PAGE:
My art practice has been a journey of reflection and investigation into Tongan traditional arts by working with natural materials used regularly in daily life. “Existing” aims to celebrate and honor my cultural heritage. It is inspired by the traditional Tongan craft techniques, skill, and knowledge that I was raised with. Using materials such as coconuts and flax which are abundant in Tonga, I have engraved and woven patterns derived from common motifs drawn to tapa cloths and tattoos in the Pacific cultures such as Manulua, Mata’u, spearhead patterns, Raranga, Shark teeth and the Ocean and the sea life.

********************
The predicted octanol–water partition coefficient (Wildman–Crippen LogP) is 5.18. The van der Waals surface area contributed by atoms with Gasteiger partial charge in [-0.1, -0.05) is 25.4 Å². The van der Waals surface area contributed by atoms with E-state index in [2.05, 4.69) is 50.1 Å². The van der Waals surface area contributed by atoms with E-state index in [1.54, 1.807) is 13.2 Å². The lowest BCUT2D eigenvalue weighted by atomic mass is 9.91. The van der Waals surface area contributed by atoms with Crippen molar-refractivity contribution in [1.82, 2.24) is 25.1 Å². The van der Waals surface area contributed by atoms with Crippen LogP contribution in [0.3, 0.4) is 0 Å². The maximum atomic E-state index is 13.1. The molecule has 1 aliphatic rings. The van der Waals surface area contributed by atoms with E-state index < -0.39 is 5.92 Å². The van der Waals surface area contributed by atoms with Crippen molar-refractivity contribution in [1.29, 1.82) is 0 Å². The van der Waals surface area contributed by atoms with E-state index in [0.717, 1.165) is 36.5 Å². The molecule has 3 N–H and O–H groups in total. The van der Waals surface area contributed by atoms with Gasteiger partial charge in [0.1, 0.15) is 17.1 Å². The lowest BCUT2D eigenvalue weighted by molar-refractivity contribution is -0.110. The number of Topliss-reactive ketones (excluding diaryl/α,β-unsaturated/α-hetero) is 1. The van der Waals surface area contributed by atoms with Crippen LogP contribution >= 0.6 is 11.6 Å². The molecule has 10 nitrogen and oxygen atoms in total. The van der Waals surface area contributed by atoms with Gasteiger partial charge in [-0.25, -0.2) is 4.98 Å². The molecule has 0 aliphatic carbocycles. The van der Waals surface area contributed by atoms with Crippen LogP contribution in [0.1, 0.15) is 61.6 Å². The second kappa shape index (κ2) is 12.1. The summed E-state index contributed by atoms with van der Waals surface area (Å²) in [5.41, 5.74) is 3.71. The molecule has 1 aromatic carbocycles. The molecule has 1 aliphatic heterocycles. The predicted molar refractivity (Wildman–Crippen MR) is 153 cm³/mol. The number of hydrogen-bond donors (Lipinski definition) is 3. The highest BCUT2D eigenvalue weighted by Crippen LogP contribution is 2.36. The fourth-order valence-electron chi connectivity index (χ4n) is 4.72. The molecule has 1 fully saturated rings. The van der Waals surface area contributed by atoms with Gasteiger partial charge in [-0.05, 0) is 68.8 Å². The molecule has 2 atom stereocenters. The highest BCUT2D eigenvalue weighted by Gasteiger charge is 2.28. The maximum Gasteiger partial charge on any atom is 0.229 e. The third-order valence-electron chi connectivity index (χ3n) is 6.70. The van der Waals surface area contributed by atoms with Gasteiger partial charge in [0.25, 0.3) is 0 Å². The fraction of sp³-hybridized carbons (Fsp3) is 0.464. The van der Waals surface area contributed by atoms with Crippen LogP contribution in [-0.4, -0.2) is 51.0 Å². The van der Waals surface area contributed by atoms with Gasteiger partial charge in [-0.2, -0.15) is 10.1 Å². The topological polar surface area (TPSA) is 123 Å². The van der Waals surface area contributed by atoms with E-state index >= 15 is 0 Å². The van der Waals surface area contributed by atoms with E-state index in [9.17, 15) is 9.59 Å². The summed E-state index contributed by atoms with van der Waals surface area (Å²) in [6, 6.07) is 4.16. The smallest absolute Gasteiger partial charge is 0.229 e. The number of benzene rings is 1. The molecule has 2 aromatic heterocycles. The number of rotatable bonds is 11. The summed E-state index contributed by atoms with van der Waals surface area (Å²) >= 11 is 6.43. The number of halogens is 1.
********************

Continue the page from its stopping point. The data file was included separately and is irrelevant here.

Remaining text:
As the work has developed its own language, it questions the extent to which we can alter or add to traditional processes before they lose their cultural significance. While it is admirable for contemporary Pacific artists to acknowledge the past in their artwork, I wonder if it is too easy for them to lose their sense of originality to cultural identity in the process? For instance, if I continue to make tapa cloths based on history and legacy, how can I incorporate my own creativity into this work, no matter how drastic the changes may be, in a way can that still be culturally acceptable as Pacifika tradition? This art practice questions how far we can alter or add to a traditional process before it is considered taboo. By using my platform, I wish to share this question with the rest of the world.